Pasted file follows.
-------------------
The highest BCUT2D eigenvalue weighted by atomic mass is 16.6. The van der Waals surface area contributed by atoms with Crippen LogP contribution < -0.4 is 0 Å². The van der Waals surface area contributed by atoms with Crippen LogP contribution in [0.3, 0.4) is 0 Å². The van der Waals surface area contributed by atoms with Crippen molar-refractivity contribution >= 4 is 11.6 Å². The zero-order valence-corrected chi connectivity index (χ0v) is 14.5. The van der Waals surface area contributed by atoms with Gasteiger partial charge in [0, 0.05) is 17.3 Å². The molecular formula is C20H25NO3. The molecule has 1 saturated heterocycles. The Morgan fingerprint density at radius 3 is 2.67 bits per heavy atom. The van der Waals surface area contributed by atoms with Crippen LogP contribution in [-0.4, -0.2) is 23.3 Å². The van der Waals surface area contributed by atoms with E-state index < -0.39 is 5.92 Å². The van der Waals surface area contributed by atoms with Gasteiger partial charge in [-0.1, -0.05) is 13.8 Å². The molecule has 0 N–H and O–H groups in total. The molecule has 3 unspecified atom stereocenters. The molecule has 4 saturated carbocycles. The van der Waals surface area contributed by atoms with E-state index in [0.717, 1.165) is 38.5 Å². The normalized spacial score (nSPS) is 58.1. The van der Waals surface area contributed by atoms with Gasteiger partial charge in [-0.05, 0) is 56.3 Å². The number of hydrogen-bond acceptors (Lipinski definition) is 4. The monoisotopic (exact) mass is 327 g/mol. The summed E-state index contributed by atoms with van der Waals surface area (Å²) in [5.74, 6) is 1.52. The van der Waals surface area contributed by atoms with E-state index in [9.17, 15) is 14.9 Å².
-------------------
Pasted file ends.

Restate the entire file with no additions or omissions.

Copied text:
The highest BCUT2D eigenvalue weighted by atomic mass is 16.6. The van der Waals surface area contributed by atoms with Crippen LogP contribution < -0.4 is 0 Å². The van der Waals surface area contributed by atoms with Crippen LogP contribution in [0.3, 0.4) is 0 Å². The van der Waals surface area contributed by atoms with Crippen molar-refractivity contribution >= 4 is 11.6 Å². The zero-order valence-corrected chi connectivity index (χ0v) is 14.5. The van der Waals surface area contributed by atoms with Gasteiger partial charge in [0, 0.05) is 17.3 Å². The molecular formula is C20H25NO3. The molecule has 1 saturated heterocycles. The Morgan fingerprint density at radius 3 is 2.67 bits per heavy atom. The van der Waals surface area contributed by atoms with Crippen LogP contribution in [-0.4, -0.2) is 23.3 Å². The van der Waals surface area contributed by atoms with E-state index < -0.39 is 5.92 Å². The van der Waals surface area contributed by atoms with Gasteiger partial charge in [-0.1, -0.05) is 13.8 Å². The molecule has 0 N–H and O–H groups in total. The molecule has 3 unspecified atom stereocenters. The molecule has 4 saturated carbocycles. The van der Waals surface area contributed by atoms with E-state index in [0.717, 1.165) is 38.5 Å². The normalized spacial score (nSPS) is 58.1. The van der Waals surface area contributed by atoms with Gasteiger partial charge in [-0.05, 0) is 56.3 Å². The number of hydrogen-bond acceptors (Lipinski definition) is 4. The monoisotopic (exact) mass is 327 g/mol. The summed E-state index contributed by atoms with van der Waals surface area (Å²) in [5.74, 6) is 1.52. The van der Waals surface area contributed by atoms with E-state index in [9.17, 15) is 14.9 Å².